With the cryptocurrency market in a turmoil of falling values in recent days, all eyes have been on Bitcoin (BTC). As the largest presence in the cryptocurrency market, it is seen as an indicator of the health and wellbeing of the sector as a whole. And with its price recently as low as £17,400 from a year high of £50,000, commentators have started to adopt a distinctly pessimistic outlook.
Major crypto exchanges including Coinbase and Gemini have this month announced hiring freezes and layoffs. Shares of Coinbase have tumbled 86% from their 52-week high, and the company is planning to lay off around 18% of its workforce in the US.
Twins Tyler and Cameron Winklevoss, respectively the CEO and president of Gemini, said in a June blog post that the industry was entering a contraction they called “crypto winter.”
The Winklevoss memo cited “current macroeconomic and geopolitical turmoil” as a cause for this change in the season: “This is where we are now, in the contraction phase that is settling into a period of stasis - what our industry refers to as ‘crypto winter.’”
What is ‘Crypto Winter’?
“Crypto winter” comes from the TV series Game of Thrones, where the motto of the House of Stark is “Winter Is Coming.” This is a warning that enduring conflict could afflict the land of Westeros at any time.
The feeling is that an extended period of trouble may be settling over the crypto market.
A more literal definition is that a crypto winter is when prices contract and remain low for a prolonged period. Analysts say the wheels of the developing crypto winter were set in motion earlier in 2022.
Igor Zakharov, CEO of DBX Digital Ecosystem, says: “The crypto market was already feeling the effect of world events, especially the Russia-Ukraine conflict that caused turmoil in global finance.”
Zakharov adds that high inflation has driven rising interest rates in the US, which is the biggest player in crypto: “By the time TerraUSD and Luna collapsed and set in motion a domino effect in the crypto world, crypto winter had already begun.”
The crypto market has dropped 60% since November 2021, falling from £2.5 trillion to around £825 billion at the time of writing.
Impact of Crypto Winter
This is not the first crypto winter. The most recent one lasted from January 2018 to December 2020. The phrase itself was probably first used in 2018 when Bitcoin lost more than half of its market capitalisation, and other cryptos, such as Ethereum and Litecoin (LTC), also fell sharply.
A crypto winter is in many ways similar to a conventional bear market, with similar results. Both weed out young startups and present an opportunity for top companies to mature and prove their products.
Jake Weiner, founder and CEO of Uncommon, says: “We saw a lot of new startups throughout the industry over the past year, and many of them will fail.”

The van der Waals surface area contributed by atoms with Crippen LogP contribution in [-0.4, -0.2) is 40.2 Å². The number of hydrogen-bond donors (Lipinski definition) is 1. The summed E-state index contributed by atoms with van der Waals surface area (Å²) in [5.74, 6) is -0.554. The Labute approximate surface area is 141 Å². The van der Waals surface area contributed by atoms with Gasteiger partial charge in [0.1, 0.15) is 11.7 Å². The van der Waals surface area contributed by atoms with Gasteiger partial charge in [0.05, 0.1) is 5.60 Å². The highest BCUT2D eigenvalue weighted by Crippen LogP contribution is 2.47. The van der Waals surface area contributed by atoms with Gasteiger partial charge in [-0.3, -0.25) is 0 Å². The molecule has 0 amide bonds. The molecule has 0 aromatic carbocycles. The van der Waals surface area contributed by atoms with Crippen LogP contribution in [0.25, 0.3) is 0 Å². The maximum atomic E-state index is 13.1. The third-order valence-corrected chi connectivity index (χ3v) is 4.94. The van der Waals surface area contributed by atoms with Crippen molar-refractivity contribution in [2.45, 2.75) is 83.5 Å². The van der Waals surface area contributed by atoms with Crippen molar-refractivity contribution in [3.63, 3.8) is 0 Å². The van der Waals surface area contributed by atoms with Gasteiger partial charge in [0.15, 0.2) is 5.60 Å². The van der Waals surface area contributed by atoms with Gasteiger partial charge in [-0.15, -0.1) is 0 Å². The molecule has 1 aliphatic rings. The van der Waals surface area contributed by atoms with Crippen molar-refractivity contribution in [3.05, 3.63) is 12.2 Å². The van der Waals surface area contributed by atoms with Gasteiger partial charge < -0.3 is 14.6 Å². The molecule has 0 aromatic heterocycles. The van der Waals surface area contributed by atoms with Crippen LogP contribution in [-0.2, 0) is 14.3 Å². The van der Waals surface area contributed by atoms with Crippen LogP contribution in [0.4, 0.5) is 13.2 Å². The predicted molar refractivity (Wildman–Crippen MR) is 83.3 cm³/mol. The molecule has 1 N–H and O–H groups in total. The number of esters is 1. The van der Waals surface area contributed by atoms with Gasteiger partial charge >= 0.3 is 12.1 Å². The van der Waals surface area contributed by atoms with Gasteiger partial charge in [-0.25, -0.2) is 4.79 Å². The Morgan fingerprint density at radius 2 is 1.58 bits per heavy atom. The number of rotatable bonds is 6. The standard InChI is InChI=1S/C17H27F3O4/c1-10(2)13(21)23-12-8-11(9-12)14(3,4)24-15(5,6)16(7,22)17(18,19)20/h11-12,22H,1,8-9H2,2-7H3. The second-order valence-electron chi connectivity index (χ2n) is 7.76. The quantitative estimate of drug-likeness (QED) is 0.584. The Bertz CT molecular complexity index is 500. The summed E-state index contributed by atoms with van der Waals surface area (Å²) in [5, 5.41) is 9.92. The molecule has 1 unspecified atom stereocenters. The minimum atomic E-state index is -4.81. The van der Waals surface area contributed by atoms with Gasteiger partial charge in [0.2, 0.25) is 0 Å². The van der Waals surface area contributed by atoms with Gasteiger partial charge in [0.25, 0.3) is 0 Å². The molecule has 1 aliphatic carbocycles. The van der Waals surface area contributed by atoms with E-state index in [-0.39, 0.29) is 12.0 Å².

He says that, as it gets tougher to compete for venture capitalist funding, more crypto companies will cut budgets. Unfortunately, some will lay-off staff: “If the market remains in contraction for long enough, it is not only poor companies that will suffer—but some great ones too.
“The good news for those companies is that, unlike past crypto winters, a lot of crypto venture capitalists have already amassed war chests that they will continue to deploy.”
When the crypto winter thawed in late 2020, there was a period of incredible growth lasting for most of 2021.
What marks the start of Crypto Winter?
Analysts say crypto winters usually begin with a steep sell-off from an all-time high in the price of Bitcoin.
BTC hit a 52-week high of £57,000 in November 2021 before starting an extended downwards fall. Since then, Bitcoin has experienced further heavy losses, dipping nearly 70% from November 2021 to mid June 2022.
Any investors who purchased Bitcoin in the past year will have experienced a loss, as the original crypto has slid downward.
Before the last crypto winter, Bitcoin had reached a high of nearly £16,000 in 2017 before falling to less than £2,700 in 2018, representing a loss of at least 83%.
Ethereum, the second-largest cryptocurrency, has fallen 74% since its November peak.
With the US Federal Reserve increasing US interest rates this week, there are fears the situation will deteriorate further, with institutional investors driving the market.
Crypto as a risk asset
The crypto markets soared from late 2020 until 2021 partly because the Fed was pumping unprecedented amounts of liquidity into the financial markets via quantitative easing.
This unleashed hyper-growth in the crypto market, with thousands of new crypto projects starting in 2021. But come the end of QE, come the end of the market surge.
Robert Johnson, professor of finance at the Heider College of Business at Creighton University, says: “When the liquidity is pulled from the markets, the most speculative assets are hit the hardest - and, I would say that there is no more speculative asset class than cryptocurrency.”
Will crypto feel the warmth of spring?
Johnson says we could still see the cryptocurrency market rise from the ashes, despite strong headwinds: “I don’t expect crypto to come roaring back as it did in 2021 because the tailwind of Federal Reserve monetary policy has actually become a headwind for the asset class,”
But some investors view low prices as an opportunity to buy at a discount - the so-called ‘buy the dip’ strategy. They are hoping for a crypto revival once the global geopolitical and economic crises settle.
Abigail Johnson, Fidelity Investments CEO, told an audience at Consensus 2022 in Austin, Texas: “This is my third crypto winter. There’s been plenty of ups and downs, but I see that as an opportunity.
“I was raised to be a contrarian thinker, and so I have this knee-jerk reaction: If you believe that the fundamentals of a long-term case are really strong, when everybody else is dipping out, that’s the time to double down and go extra hard into it.”